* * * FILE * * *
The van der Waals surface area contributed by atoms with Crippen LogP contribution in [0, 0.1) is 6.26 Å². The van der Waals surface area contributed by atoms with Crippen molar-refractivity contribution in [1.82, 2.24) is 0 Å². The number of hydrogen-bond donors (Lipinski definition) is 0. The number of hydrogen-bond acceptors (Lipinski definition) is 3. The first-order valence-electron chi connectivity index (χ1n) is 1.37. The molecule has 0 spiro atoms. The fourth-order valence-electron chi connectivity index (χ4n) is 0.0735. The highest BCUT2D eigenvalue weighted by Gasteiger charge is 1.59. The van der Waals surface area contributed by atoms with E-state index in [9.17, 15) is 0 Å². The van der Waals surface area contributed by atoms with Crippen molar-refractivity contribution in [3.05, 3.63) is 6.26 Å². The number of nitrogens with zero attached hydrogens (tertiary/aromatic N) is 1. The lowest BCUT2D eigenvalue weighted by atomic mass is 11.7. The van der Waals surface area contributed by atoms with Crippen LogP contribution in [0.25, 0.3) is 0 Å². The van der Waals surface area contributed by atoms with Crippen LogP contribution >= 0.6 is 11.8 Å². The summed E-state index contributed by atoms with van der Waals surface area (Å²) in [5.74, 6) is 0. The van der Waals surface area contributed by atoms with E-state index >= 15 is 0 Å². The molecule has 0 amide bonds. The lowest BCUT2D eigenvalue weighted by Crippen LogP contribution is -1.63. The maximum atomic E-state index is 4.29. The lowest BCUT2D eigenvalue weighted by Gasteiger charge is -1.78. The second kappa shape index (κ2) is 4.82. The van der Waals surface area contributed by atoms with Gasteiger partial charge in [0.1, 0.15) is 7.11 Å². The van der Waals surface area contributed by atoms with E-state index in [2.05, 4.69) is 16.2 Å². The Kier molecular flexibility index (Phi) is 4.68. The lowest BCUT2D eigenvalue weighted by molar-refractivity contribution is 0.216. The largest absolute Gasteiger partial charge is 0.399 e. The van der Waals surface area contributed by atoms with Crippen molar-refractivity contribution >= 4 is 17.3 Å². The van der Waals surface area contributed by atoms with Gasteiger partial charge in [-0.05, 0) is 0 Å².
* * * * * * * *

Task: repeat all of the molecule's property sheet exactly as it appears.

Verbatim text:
The van der Waals surface area contributed by atoms with Crippen LogP contribution in [0, 0.1) is 6.26 Å². The van der Waals surface area contributed by atoms with Crippen molar-refractivity contribution in [1.82, 2.24) is 0 Å². The number of hydrogen-bond donors (Lipinski definition) is 0. The number of hydrogen-bond acceptors (Lipinski definition) is 3. The first-order valence-electron chi connectivity index (χ1n) is 1.37. The molecule has 0 spiro atoms. The fourth-order valence-electron chi connectivity index (χ4n) is 0.0735. The highest BCUT2D eigenvalue weighted by Gasteiger charge is 1.59. The van der Waals surface area contributed by atoms with E-state index in [9.17, 15) is 0 Å². The van der Waals surface area contributed by atoms with Crippen molar-refractivity contribution in [3.05, 3.63) is 6.26 Å². The number of nitrogens with zero attached hydrogens (tertiary/aromatic N) is 1. The lowest BCUT2D eigenvalue weighted by atomic mass is 11.7. The van der Waals surface area contributed by atoms with Crippen LogP contribution in [0.25, 0.3) is 0 Å². The van der Waals surface area contributed by atoms with Crippen LogP contribution >= 0.6 is 11.8 Å². The summed E-state index contributed by atoms with van der Waals surface area (Å²) in [5.74, 6) is 0. The van der Waals surface area contributed by atoms with E-state index >= 15 is 0 Å². The molecule has 0 amide bonds. The lowest BCUT2D eigenvalue weighted by Crippen LogP contribution is -1.63. The maximum atomic E-state index is 4.29. The lowest BCUT2D eigenvalue weighted by Gasteiger charge is -1.78. The second kappa shape index (κ2) is 4.82. The van der Waals surface area contributed by atoms with Gasteiger partial charge in [0.1, 0.15) is 7.11 Å². The van der Waals surface area contributed by atoms with E-state index in [2.05, 4.69) is 16.2 Å². The Kier molecular flexibility index (Phi) is 4.68. The lowest BCUT2D eigenvalue weighted by molar-refractivity contribution is 0.216. The largest absolute Gasteiger partial charge is 0.399 e. The van der Waals surface area contributed by atoms with Crippen molar-refractivity contribution >= 4 is 17.3 Å². The van der Waals surface area contributed by atoms with Gasteiger partial charge in [-0.05, 0) is 0 Å².